John- What else characterizes a successful start-up?

Ed - Being able to change directions when the first version of the first product is a dud. When I helped guide Requisite Software through its start-up phase, the leaders of the company originally wanted to develop an object modeling tool. But the market was not very excited about that. So they had the ability to change directions and re-purpose the code base that they had been developing to support management of textual requirements. There was a real need for that in the market and the company was able to respond to that need.

John - After the phase in a start-up where the charismatic leadership has been successful and they have taken on some professional management. What happens next?

Ed- Well one thing a startup has to start worrying about is that if they are successful they get on the radar of large competitors. These competitors might decided to squash the start-up or perhaps acquire them. In either case the management should have some strategy on what they should do. As a defense against being squashed a start-up can keep its product feature set ahead of the larger companies. At Requisite we had developed the product using Smalltalk and could come out with a new release every two months. The larger competitors could only release on an annual cycle. That was back in the 1990s and today, with modern languages and development environments almost any company can produce continuous releases.

Another factor in a larger company deciding to squash vs. buy is if the startup has a loyal customer base. However, there is this "Crossing the Chasm" phenomena of the start-up acquiring the early adopter customers segment. The larger companies may want to enter the market only after it has attracted fast followers.

Finally, a start-up could affect the squash vs buy dynamic by effective IP protection. However, this does require substantial investment, possibly giving up equity to a venture capitalist. Even if you have patents the larger competitor may replicate your IP asserting it is not an infringement. To defend the patent may require a multi-million dollar lawsuit. Alternatively you may try to keep your IP a trade secret. Unfortunately, in the software business the main concepts of your product are often visible on the UI, and the competitor can replicate the code fairly easily.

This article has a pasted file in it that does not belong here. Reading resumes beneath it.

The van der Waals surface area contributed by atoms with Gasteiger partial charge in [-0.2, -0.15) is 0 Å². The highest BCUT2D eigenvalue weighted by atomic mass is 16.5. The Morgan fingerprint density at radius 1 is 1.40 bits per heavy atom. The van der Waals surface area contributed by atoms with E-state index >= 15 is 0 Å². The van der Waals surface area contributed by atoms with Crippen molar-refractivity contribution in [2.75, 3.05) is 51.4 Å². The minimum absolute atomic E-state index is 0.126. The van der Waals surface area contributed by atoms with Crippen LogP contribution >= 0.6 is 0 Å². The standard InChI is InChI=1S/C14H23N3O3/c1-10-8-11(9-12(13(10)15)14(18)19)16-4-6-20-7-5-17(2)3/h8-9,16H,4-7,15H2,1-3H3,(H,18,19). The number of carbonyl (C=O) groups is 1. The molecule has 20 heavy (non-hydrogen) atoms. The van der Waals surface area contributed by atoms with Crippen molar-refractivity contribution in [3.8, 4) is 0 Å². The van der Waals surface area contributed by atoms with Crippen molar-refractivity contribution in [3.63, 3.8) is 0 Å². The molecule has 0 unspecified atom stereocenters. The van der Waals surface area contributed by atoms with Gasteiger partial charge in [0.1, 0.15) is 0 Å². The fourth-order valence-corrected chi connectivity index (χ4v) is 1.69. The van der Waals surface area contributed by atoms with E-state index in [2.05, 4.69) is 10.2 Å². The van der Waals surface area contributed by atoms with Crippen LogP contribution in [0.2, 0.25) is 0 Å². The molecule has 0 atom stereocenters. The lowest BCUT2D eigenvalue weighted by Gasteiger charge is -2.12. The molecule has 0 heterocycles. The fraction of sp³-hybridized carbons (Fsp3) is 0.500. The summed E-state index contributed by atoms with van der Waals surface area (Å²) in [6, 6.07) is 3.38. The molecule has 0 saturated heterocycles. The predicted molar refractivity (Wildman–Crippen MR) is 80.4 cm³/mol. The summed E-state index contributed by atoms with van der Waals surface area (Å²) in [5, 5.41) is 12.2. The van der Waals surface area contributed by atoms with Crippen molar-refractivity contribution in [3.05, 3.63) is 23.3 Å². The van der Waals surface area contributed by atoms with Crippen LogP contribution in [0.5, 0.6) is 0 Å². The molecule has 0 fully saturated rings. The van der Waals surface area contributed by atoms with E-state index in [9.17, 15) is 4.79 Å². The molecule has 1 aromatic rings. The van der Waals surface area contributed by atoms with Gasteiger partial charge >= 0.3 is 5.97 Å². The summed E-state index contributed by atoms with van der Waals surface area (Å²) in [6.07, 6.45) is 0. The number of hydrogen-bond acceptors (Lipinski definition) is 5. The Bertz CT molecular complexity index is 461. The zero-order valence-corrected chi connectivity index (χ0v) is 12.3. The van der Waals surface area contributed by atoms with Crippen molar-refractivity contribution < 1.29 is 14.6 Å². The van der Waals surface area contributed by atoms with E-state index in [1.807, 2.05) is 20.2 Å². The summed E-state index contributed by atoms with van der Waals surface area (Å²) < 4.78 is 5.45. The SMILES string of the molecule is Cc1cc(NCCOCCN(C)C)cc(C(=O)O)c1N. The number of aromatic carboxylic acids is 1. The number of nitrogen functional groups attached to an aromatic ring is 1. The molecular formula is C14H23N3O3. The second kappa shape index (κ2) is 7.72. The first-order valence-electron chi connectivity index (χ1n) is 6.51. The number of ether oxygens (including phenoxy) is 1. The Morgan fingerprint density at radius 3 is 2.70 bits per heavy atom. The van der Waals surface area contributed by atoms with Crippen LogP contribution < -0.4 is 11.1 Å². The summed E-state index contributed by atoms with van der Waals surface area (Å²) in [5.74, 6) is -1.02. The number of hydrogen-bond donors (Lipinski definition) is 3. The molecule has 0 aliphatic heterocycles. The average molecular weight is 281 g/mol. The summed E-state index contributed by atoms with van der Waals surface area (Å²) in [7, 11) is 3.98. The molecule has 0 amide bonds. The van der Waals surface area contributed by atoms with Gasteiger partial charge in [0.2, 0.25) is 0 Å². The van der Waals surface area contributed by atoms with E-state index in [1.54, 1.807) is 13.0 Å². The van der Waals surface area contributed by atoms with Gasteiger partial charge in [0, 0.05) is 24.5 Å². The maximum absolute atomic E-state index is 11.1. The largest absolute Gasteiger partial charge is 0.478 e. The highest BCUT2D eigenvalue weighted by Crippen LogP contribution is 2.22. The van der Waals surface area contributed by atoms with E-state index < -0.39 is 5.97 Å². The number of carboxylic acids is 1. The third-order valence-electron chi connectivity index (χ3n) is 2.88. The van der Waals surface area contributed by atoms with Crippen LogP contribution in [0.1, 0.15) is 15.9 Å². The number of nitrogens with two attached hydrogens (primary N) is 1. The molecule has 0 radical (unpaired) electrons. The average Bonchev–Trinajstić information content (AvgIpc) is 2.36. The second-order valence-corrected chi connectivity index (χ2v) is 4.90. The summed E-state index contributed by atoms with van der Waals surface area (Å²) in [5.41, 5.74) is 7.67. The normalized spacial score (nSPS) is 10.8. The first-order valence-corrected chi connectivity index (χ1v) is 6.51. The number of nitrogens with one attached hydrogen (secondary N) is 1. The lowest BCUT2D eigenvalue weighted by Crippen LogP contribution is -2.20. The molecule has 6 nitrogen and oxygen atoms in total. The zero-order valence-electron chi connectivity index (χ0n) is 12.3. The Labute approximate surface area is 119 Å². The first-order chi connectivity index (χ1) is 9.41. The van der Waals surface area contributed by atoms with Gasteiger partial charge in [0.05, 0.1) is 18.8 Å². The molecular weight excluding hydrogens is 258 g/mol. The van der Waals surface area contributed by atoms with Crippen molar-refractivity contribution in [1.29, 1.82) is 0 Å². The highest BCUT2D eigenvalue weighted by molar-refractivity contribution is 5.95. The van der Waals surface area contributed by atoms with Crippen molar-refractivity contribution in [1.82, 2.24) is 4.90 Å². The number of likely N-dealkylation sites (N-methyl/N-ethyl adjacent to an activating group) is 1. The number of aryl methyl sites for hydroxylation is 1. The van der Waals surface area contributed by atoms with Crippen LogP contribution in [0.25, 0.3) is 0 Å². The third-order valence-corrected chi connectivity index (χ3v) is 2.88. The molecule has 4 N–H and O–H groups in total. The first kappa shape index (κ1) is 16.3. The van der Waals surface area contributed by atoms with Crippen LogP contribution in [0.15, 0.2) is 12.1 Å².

This phase of a start-ups life is probably the most treacherous. To be a long term winner, the start-up needs to figure out how to go from being the first on the block with an interesting idea to being an established player.

John -  Now lets look at some Failures to Llaunch. It seems in all my interviews for each successful pattern there is an opposite failure. Do X = Success. Not Do X = Failure. What have been some of the more dramatic failures in your experience.

Ed - I agree that the failure is almost always the inverse of the successful pattern. I do think that the most common failure for a start-up is a combination of arrogance, or blindness of the founders. They often will not listen to advice or consider alternatives. This is a delicate balance. On the one hand you almost have to be fanatical about your devotion to the big idea that is at the core of your start-up.There will be any number of people, starting with your family... your spouse saying that the idea will never take hold. It is even more humbling to talk with a venture capitalist who has heard it all, seen it all, and shows you the door. So to be successful you have to be a dedicated fanatic. So one type of failure would be someone who listened to bad advice and gave up on a great idea and the other type of failure is someone who never listened to advice and tried to make a bad idea successful. Since ultimately there are many more bad ideas then good ideas, the most common failure is the second type.

There is another thing I want to emphasize. There is an enormous world between success and failure and that often is the saddest, the world of the mediocre. In the software business an example of this is shareware. We see two clever guys in a garage develop what they think is a great product, but for whatever reason it languishes and only sells a few copies a month. This could change with the advent of new marketplaces like the Apple App Store. I heard of one guy who was selling a couple copies a day of his product. Then he got into the App Store and in the first day sold 10K copies.